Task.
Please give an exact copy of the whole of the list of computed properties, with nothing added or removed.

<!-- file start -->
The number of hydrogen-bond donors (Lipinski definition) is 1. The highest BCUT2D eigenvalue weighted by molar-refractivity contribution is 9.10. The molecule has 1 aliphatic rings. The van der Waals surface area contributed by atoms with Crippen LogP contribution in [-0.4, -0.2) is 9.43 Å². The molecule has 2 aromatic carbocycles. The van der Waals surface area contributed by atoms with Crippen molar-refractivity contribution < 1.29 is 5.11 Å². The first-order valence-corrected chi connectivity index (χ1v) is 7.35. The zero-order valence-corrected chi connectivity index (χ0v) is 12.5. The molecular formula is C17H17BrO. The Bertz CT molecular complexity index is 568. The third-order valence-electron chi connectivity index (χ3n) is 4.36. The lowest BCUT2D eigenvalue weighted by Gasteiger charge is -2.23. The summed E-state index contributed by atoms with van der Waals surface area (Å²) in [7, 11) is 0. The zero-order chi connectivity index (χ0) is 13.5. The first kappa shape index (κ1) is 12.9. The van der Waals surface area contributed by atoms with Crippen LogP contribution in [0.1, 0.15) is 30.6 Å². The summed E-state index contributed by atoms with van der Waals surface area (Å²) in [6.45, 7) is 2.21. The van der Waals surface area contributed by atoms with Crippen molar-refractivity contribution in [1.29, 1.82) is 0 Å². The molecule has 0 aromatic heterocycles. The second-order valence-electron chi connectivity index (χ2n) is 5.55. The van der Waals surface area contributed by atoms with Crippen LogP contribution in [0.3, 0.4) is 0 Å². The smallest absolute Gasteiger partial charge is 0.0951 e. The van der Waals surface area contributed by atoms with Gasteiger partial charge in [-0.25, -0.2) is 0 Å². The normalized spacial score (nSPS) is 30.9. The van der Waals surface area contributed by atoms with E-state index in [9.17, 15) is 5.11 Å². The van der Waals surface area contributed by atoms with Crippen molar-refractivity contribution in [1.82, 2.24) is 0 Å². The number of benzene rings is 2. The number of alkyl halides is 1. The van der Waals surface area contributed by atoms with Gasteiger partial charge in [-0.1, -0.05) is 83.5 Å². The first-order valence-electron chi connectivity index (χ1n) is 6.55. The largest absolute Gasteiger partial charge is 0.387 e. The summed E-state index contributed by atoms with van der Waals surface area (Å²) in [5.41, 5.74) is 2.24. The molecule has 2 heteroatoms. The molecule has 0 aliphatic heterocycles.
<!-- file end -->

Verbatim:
The number of hydrogen-bond donors (Lipinski definition) is 1. The highest BCUT2D eigenvalue weighted by molar-refractivity contribution is 9.10. The molecule has 1 aliphatic rings. The van der Waals surface area contributed by atoms with Crippen LogP contribution in [-0.4, -0.2) is 9.43 Å². The molecule has 2 aromatic carbocycles. The van der Waals surface area contributed by atoms with Crippen molar-refractivity contribution < 1.29 is 5.11 Å². The first-order valence-corrected chi connectivity index (χ1v) is 7.35. The zero-order valence-corrected chi connectivity index (χ0v) is 12.5. The molecular formula is C17H17BrO. The Bertz CT molecular complexity index is 568. The third-order valence-electron chi connectivity index (χ3n) is 4.36. The lowest BCUT2D eigenvalue weighted by Gasteiger charge is -2.23. The summed E-state index contributed by atoms with van der Waals surface area (Å²) in [7, 11) is 0. The zero-order chi connectivity index (χ0) is 13.5. The first kappa shape index (κ1) is 12.9. The van der Waals surface area contributed by atoms with Crippen LogP contribution in [0.1, 0.15) is 30.6 Å². The summed E-state index contributed by atoms with van der Waals surface area (Å²) in [6.45, 7) is 2.21. The van der Waals surface area contributed by atoms with Crippen molar-refractivity contribution in [1.29, 1.82) is 0 Å². The molecule has 0 aromatic heterocycles. The second-order valence-electron chi connectivity index (χ2n) is 5.55. The van der Waals surface area contributed by atoms with Crippen LogP contribution in [0.3, 0.4) is 0 Å². The smallest absolute Gasteiger partial charge is 0.0951 e. The van der Waals surface area contributed by atoms with Gasteiger partial charge in [-0.25, -0.2) is 0 Å². The normalized spacial score (nSPS) is 30.9. The van der Waals surface area contributed by atoms with E-state index in [9.17, 15) is 5.11 Å². The van der Waals surface area contributed by atoms with Crippen molar-refractivity contribution in [1.82, 2.24) is 0 Å². The number of benzene rings is 2. The number of alkyl halides is 1. The van der Waals surface area contributed by atoms with Gasteiger partial charge in [-0.1, -0.05) is 83.5 Å². The first-order valence-electron chi connectivity index (χ1n) is 6.55. The largest absolute Gasteiger partial charge is 0.387 e. The summed E-state index contributed by atoms with van der Waals surface area (Å²) in [5.41, 5.74) is 2.24. The molecule has 2 heteroatoms. The molecule has 0 aliphatic heterocycles.